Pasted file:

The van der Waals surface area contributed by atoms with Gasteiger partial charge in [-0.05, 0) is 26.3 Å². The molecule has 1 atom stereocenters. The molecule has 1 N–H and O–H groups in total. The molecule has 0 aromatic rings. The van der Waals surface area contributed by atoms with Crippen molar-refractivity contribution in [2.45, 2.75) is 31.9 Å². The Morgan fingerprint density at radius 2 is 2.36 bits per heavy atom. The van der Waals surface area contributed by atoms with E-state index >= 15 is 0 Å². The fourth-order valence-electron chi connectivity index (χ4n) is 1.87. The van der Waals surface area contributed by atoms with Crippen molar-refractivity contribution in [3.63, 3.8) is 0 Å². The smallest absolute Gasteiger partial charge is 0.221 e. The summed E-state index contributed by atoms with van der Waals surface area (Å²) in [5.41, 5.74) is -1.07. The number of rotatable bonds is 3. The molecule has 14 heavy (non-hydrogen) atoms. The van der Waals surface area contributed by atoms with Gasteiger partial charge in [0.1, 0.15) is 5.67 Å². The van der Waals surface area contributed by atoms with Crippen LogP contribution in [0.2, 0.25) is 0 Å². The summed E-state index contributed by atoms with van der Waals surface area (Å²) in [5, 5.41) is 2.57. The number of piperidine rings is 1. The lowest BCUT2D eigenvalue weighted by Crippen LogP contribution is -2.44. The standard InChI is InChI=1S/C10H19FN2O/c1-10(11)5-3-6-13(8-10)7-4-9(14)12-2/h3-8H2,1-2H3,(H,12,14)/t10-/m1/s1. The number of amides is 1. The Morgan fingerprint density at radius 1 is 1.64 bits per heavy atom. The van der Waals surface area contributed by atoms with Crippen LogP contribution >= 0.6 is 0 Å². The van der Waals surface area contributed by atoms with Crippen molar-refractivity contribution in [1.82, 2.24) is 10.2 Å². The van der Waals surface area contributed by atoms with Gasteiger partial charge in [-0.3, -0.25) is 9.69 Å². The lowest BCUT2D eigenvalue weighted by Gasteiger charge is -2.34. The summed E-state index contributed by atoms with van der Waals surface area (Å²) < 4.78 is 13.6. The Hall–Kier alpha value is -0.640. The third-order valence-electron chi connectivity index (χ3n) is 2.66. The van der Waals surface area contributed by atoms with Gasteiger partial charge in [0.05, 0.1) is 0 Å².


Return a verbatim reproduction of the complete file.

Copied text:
The van der Waals surface area contributed by atoms with Gasteiger partial charge in [-0.05, 0) is 26.3 Å². The molecule has 1 atom stereocenters. The molecule has 1 N–H and O–H groups in total. The molecule has 0 aromatic rings. The van der Waals surface area contributed by atoms with Crippen molar-refractivity contribution in [2.45, 2.75) is 31.9 Å². The Morgan fingerprint density at radius 2 is 2.36 bits per heavy atom. The van der Waals surface area contributed by atoms with E-state index >= 15 is 0 Å². The fourth-order valence-electron chi connectivity index (χ4n) is 1.87. The van der Waals surface area contributed by atoms with Crippen molar-refractivity contribution in [3.63, 3.8) is 0 Å². The smallest absolute Gasteiger partial charge is 0.221 e. The summed E-state index contributed by atoms with van der Waals surface area (Å²) in [5.41, 5.74) is -1.07. The number of rotatable bonds is 3. The molecule has 14 heavy (non-hydrogen) atoms. The van der Waals surface area contributed by atoms with Gasteiger partial charge in [0.1, 0.15) is 5.67 Å². The van der Waals surface area contributed by atoms with Crippen LogP contribution in [0.2, 0.25) is 0 Å². The summed E-state index contributed by atoms with van der Waals surface area (Å²) in [5, 5.41) is 2.57. The number of piperidine rings is 1. The lowest BCUT2D eigenvalue weighted by Crippen LogP contribution is -2.44. The standard InChI is InChI=1S/C10H19FN2O/c1-10(11)5-3-6-13(8-10)7-4-9(14)12-2/h3-8H2,1-2H3,(H,12,14)/t10-/m1/s1. The number of amides is 1. The Morgan fingerprint density at radius 1 is 1.64 bits per heavy atom. The van der Waals surface area contributed by atoms with Crippen LogP contribution >= 0.6 is 0 Å². The van der Waals surface area contributed by atoms with Crippen molar-refractivity contribution in [1.82, 2.24) is 10.2 Å². The van der Waals surface area contributed by atoms with Gasteiger partial charge in [-0.3, -0.25) is 9.69 Å². The lowest BCUT2D eigenvalue weighted by Gasteiger charge is -2.34. The summed E-state index contributed by atoms with van der Waals surface area (Å²) < 4.78 is 13.6. The Hall–Kier alpha value is -0.640. The third-order valence-electron chi connectivity index (χ3n) is 2.66. The van der Waals surface area contributed by atoms with Gasteiger partial charge in [0.05, 0.1) is 0 Å².